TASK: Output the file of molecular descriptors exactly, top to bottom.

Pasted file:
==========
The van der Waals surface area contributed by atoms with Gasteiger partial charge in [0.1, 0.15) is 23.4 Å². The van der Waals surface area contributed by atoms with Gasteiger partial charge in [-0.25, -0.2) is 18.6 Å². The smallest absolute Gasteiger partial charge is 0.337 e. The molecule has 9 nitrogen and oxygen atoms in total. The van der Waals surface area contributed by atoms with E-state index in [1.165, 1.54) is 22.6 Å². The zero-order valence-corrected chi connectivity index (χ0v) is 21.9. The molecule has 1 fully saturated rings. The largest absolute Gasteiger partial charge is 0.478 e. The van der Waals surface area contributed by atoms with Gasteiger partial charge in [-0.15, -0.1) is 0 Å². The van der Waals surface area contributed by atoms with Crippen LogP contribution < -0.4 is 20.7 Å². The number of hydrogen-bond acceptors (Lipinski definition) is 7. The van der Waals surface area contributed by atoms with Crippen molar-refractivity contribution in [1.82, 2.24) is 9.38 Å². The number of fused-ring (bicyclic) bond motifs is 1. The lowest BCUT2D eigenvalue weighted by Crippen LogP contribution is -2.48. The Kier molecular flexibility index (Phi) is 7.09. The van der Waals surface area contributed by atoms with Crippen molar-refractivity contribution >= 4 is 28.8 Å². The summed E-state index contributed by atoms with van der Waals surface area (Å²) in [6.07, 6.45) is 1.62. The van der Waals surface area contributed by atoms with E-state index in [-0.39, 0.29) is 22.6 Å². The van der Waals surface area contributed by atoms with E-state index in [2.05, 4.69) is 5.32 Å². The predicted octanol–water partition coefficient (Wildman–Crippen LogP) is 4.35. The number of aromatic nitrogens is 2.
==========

The van der Waals surface area contributed by atoms with Gasteiger partial charge in [0.1, 0.15) is 23.4 Å². The van der Waals surface area contributed by atoms with Gasteiger partial charge in [-0.25, -0.2) is 18.6 Å². The smallest absolute Gasteiger partial charge is 0.337 e. The molecule has 9 nitrogen and oxygen atoms in total. The van der Waals surface area contributed by atoms with E-state index in [1.165, 1.54) is 22.6 Å². The zero-order valence-corrected chi connectivity index (χ0v) is 21.9. The molecule has 1 fully saturated rings. The largest absolute Gasteiger partial charge is 0.478 e. The van der Waals surface area contributed by atoms with Gasteiger partial charge in [-0.15, -0.1) is 0 Å². The van der Waals surface area contributed by atoms with Crippen LogP contribution < -0.4 is 20.7 Å². The number of hydrogen-bond acceptors (Lipinski definition) is 7. The van der Waals surface area contributed by atoms with Crippen molar-refractivity contribution in [1.82, 2.24) is 9.38 Å². The number of fused-ring (bicyclic) bond motifs is 1. The lowest BCUT2D eigenvalue weighted by Crippen LogP contribution is -2.48. The Kier molecular flexibility index (Phi) is 7.09. The van der Waals surface area contributed by atoms with Crippen molar-refractivity contribution >= 4 is 28.8 Å². The summed E-state index contributed by atoms with van der Waals surface area (Å²) in [6.07, 6.45) is 1.62. The van der Waals surface area contributed by atoms with E-state index in [-0.39, 0.29) is 22.6 Å². The van der Waals surface area contributed by atoms with E-state index in [2.05, 4.69) is 5.32 Å². The predicted octanol–water partition coefficient (Wildman–Crippen LogP) is 4.35. The number of aromatic nitrogens is 2.